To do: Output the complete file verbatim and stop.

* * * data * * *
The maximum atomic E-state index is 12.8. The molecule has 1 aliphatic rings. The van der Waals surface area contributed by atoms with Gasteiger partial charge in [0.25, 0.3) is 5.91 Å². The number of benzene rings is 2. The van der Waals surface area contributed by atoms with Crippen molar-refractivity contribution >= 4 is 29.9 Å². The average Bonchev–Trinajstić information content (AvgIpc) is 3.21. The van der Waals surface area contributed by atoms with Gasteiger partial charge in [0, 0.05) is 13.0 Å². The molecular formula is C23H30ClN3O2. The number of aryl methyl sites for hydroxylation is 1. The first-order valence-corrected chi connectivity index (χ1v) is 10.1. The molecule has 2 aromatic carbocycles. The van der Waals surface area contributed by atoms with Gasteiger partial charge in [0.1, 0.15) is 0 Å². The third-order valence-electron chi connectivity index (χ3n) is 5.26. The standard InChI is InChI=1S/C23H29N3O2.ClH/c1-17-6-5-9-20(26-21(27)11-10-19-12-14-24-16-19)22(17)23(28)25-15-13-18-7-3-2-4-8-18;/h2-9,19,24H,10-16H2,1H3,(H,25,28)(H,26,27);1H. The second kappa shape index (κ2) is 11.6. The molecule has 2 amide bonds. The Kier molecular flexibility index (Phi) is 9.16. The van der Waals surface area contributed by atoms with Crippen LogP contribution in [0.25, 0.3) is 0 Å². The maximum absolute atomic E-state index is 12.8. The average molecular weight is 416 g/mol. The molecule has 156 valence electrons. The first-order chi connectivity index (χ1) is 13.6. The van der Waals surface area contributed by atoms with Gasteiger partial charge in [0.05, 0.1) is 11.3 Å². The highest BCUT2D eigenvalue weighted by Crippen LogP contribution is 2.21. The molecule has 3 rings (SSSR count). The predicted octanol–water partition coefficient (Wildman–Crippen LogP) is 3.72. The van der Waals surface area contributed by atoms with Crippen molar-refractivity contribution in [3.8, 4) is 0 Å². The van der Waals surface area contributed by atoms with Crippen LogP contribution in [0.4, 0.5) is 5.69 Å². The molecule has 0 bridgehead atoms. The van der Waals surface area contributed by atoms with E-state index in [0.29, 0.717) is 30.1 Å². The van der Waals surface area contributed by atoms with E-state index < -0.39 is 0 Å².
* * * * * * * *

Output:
The maximum atomic E-state index is 12.8. The molecule has 1 aliphatic rings. The van der Waals surface area contributed by atoms with Gasteiger partial charge in [0.25, 0.3) is 5.91 Å². The number of benzene rings is 2. The van der Waals surface area contributed by atoms with Crippen molar-refractivity contribution >= 4 is 29.9 Å². The average Bonchev–Trinajstić information content (AvgIpc) is 3.21. The van der Waals surface area contributed by atoms with Gasteiger partial charge in [0, 0.05) is 13.0 Å². The molecular formula is C23H30ClN3O2. The number of aryl methyl sites for hydroxylation is 1. The first-order valence-corrected chi connectivity index (χ1v) is 10.1. The molecule has 2 aromatic carbocycles. The van der Waals surface area contributed by atoms with Gasteiger partial charge in [0.1, 0.15) is 0 Å². The third-order valence-electron chi connectivity index (χ3n) is 5.26. The standard InChI is InChI=1S/C23H29N3O2.ClH/c1-17-6-5-9-20(26-21(27)11-10-19-12-14-24-16-19)22(17)23(28)25-15-13-18-7-3-2-4-8-18;/h2-9,19,24H,10-16H2,1H3,(H,25,28)(H,26,27);1H. The second kappa shape index (κ2) is 11.6. The molecule has 2 amide bonds. The Kier molecular flexibility index (Phi) is 9.16. The van der Waals surface area contributed by atoms with Crippen LogP contribution in [0.25, 0.3) is 0 Å². The maximum absolute atomic E-state index is 12.8. The average molecular weight is 416 g/mol. The molecule has 156 valence electrons. The first-order chi connectivity index (χ1) is 13.6. The van der Waals surface area contributed by atoms with Gasteiger partial charge in [0.05, 0.1) is 11.3 Å². The highest BCUT2D eigenvalue weighted by Crippen LogP contribution is 2.21. The molecule has 3 rings (SSSR count). The predicted octanol–water partition coefficient (Wildman–Crippen LogP) is 3.72. The van der Waals surface area contributed by atoms with Crippen molar-refractivity contribution in [3.8, 4) is 0 Å². The van der Waals surface area contributed by atoms with Crippen LogP contribution in [0.4, 0.5) is 5.69 Å². The molecule has 0 bridgehead atoms. The van der Waals surface area contributed by atoms with E-state index in [0.29, 0.717) is 30.1 Å². The van der Waals surface area contributed by atoms with E-state index < -0.39 is 0 Å².